Unlike other postseason all-star events, Jordan Brand actually features three contests: an International game, a Regional game, and finally the National all-star game.
The national and international players are participating in the practices, and that’s where we’ll direct our coverage for the next couple days.
The practices are shorter than those at McDonald’s, for example, but all four sets of the national and international teams did do some scrimmaging.
Malik Newman (pictured above), SG — This unsigned shooting guard told Evan Daniels today that he doesn’t intend to sign a letter of intent nor take official visits. From a recruiting point of view, all that means is that he’s more or less locked in to his current opinions — whatever those may be — and will maintain flexibility in case something changes at the program of his choice during the summer. Scholarship papers bind the school but not the player, and obviously no coach would attempt to strong-arm a player of Newman’s caliber.
On the court, he enjoyed some outstanding moments with the ball. Newman is a pure wing but did showcase to the NBA scouts in attendance that he can be effective as a transition playmaker. He calls his own number plenty, of course, but he also made several nice dishes and demonstrated solid court awareness.
Deyonta Davis, PF — Relatively quiet at McDonald’s practices, Davis asserted himself far more boldly on day one in New York. The Michigan State-bound big man didn’t do anything dramatic, he simply caught the passes he should catch in traffic, frequently, and finished with dunks. He also looked more comfortable posting up and attempting short hooks, and his overall size and athleticism showed up on defense as well.
Isaiah Briscoe, PG/SG — The postseason has been very kind to Briscoe. The future Kentucky Wildcat is much stronger and fitter than he has been in the past, and on day one he made numerous plays changing direction with the ball off the dribble.
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His ability to shake free in traffic and between defenders has impressed NBA people the past three weeks and could enable him to blow up in college in the meantime. He knocked in a couple jump shots today as well, something he must do more consistently as he steps up in competition.
Cheick Diallo, C — He actually was fairly quiet on the day, but Diallo gets mention here solely on the basis of his magnificent tip-dunk. The unsigned senior timed a teammate’s missed jump shot and exploded off one foot to reach back and corral a long rebound from distance, then brought the ball back across his body to ram it home. He also did make at least one short baseline jump shot, but all in all his offense looks behind the curve relative to his elite peers. Still, he’ll bring energy, toughness and stupendous athleticism to his ultimate collegiate selection.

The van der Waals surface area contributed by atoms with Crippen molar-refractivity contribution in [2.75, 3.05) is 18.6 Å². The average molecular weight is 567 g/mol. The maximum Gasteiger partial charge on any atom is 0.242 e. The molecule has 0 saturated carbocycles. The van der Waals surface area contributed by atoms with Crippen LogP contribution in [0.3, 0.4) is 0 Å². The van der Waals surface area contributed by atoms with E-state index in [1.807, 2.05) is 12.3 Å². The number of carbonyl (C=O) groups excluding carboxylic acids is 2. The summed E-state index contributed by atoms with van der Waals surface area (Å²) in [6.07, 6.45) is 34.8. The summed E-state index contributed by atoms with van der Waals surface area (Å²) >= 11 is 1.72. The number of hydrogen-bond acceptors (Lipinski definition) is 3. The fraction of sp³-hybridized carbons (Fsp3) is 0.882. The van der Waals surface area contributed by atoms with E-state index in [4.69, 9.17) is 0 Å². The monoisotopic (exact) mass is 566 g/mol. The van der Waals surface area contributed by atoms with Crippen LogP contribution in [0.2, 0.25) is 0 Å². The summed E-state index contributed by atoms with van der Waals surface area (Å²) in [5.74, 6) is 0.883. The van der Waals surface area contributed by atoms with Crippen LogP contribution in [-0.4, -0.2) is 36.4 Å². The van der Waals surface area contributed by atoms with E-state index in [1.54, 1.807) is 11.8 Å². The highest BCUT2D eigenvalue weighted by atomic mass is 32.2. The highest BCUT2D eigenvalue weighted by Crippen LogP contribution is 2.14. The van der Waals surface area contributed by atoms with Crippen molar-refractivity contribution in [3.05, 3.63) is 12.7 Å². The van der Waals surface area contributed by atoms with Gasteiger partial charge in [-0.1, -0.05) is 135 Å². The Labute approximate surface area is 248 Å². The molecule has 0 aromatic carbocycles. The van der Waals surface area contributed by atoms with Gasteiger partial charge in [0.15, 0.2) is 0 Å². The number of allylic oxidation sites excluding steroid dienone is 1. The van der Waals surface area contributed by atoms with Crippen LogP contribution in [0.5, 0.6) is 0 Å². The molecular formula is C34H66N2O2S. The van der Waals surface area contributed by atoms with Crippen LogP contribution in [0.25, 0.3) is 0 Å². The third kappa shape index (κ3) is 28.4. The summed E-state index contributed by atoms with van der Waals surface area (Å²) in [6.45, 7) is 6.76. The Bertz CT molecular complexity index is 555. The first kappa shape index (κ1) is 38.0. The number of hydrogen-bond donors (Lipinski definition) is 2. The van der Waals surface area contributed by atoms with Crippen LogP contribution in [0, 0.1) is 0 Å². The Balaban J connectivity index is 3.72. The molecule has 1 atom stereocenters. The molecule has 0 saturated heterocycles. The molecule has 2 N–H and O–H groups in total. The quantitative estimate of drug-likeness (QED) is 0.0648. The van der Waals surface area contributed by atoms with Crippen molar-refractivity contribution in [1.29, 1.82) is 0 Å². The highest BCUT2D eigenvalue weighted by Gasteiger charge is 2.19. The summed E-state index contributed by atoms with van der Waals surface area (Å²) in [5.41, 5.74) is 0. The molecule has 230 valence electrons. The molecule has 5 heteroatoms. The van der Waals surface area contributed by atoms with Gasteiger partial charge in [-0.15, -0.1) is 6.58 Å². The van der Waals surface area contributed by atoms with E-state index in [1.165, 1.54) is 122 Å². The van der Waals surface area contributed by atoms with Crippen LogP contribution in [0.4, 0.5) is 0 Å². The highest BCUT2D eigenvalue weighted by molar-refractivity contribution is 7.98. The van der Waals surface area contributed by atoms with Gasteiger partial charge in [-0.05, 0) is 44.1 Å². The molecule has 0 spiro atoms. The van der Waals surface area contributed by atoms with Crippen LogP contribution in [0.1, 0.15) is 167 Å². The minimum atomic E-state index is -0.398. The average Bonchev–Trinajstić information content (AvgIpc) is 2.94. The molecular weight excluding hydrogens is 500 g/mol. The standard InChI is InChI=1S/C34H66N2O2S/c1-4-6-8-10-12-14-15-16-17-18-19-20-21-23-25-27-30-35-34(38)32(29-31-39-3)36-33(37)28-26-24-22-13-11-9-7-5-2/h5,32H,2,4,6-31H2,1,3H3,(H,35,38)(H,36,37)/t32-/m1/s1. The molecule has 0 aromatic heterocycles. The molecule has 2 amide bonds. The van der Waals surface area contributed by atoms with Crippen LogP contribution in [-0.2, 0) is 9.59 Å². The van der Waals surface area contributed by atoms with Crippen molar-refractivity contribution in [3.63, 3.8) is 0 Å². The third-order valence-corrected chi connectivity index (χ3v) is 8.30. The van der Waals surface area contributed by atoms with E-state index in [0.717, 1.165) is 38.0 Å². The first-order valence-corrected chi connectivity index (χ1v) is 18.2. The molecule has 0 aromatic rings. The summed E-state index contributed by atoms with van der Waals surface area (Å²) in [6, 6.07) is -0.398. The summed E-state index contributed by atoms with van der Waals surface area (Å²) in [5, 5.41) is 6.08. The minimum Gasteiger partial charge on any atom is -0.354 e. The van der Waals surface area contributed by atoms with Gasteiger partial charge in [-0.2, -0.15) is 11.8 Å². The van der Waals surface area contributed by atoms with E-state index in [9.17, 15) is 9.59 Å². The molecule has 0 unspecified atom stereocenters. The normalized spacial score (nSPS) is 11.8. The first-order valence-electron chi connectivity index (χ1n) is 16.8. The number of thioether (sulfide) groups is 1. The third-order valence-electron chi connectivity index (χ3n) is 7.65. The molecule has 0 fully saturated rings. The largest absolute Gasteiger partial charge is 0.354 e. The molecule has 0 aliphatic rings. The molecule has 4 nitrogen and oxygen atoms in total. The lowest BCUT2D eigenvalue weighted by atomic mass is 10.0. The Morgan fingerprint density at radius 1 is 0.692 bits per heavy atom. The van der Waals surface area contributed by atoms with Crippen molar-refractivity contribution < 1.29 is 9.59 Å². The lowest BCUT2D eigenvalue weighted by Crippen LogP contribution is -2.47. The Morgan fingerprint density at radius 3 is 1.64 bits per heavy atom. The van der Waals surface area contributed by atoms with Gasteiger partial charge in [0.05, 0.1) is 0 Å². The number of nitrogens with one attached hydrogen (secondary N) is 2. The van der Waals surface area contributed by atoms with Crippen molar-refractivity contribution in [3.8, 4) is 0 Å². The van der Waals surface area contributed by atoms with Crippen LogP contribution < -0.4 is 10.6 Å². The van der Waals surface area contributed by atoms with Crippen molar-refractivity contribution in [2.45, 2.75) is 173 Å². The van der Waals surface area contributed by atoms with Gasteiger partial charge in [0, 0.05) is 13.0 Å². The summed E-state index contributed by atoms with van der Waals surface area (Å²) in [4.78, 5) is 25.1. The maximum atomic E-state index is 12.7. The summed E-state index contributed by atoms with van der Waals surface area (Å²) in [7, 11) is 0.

Yves Pons, WF — A 6-5, 197-pound power wing from France by way of Haiti, Pons is a very strong and athletic slasher who skies for slams and attacks aggressively off the bounce. Blessed with long arms, he also grabs offensive rebounds and projects as a potentially elite defender. Though not the quickest release, he also proved he can hit an open three-pointer. A key for the internationals is that they fall within the 16-under division, so Pons would be no older than a Class of 2017 prospect in relation to his American peers.
Rui Hachimura, PF/WF — Hachimura is native of Japan and has a Japanese mother, while his father hails from Benin. A 6-6, 210-pound combo forward, he’s physically advanced and very mobile with good straight-line speed. His frame suggests power forward yet he possesses sufficient quickness to potentially play on the perimeter some down the road. Hachimura has said that he intends to sign with an American college and pursue his basketball dreams in the United States.
Simi Shittu, PF — This 6-8, 210-pound power forward in Canada — he attends Burlington (Ontario) Corpus Christi — is another strong and powerful athlete who’s quick off the floor and possesses nice fluidity and offensive rebounding instincts. He’s an established college prospect for American colleges and ultimately should land at the major conference level.